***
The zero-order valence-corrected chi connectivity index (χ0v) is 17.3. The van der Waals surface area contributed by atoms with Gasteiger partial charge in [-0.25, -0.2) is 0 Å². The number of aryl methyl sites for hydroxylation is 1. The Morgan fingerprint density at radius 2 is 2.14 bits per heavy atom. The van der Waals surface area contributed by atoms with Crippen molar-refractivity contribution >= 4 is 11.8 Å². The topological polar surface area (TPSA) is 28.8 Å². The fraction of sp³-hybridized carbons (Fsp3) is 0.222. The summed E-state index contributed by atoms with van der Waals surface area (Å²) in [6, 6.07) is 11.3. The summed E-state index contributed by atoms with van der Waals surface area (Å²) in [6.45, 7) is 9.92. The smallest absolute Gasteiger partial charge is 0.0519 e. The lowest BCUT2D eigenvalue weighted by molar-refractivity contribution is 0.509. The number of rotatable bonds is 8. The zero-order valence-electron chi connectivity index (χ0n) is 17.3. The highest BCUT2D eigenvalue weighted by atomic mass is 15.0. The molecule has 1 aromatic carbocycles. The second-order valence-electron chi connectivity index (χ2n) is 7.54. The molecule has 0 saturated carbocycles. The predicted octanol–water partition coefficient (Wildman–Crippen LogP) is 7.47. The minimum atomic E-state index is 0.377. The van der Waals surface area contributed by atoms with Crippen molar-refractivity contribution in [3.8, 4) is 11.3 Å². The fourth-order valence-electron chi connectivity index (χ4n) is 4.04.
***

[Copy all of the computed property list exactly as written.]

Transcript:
The zero-order valence-corrected chi connectivity index (χ0v) is 17.3. The van der Waals surface area contributed by atoms with Gasteiger partial charge in [-0.25, -0.2) is 0 Å². The number of aryl methyl sites for hydroxylation is 1. The Morgan fingerprint density at radius 2 is 2.14 bits per heavy atom. The van der Waals surface area contributed by atoms with Crippen molar-refractivity contribution >= 4 is 11.8 Å². The topological polar surface area (TPSA) is 28.8 Å². The fraction of sp³-hybridized carbons (Fsp3) is 0.222. The summed E-state index contributed by atoms with van der Waals surface area (Å²) in [6, 6.07) is 11.3. The summed E-state index contributed by atoms with van der Waals surface area (Å²) in [6.45, 7) is 9.92. The smallest absolute Gasteiger partial charge is 0.0519 e. The lowest BCUT2D eigenvalue weighted by molar-refractivity contribution is 0.509. The number of rotatable bonds is 8. The zero-order valence-electron chi connectivity index (χ0n) is 17.3. The highest BCUT2D eigenvalue weighted by atomic mass is 15.0. The molecule has 1 aromatic carbocycles. The second-order valence-electron chi connectivity index (χ2n) is 7.54. The molecule has 0 saturated carbocycles. The predicted octanol–water partition coefficient (Wildman–Crippen LogP) is 7.47. The minimum atomic E-state index is 0.377. The van der Waals surface area contributed by atoms with Crippen molar-refractivity contribution in [3.8, 4) is 11.3 Å². The fourth-order valence-electron chi connectivity index (χ4n) is 4.04.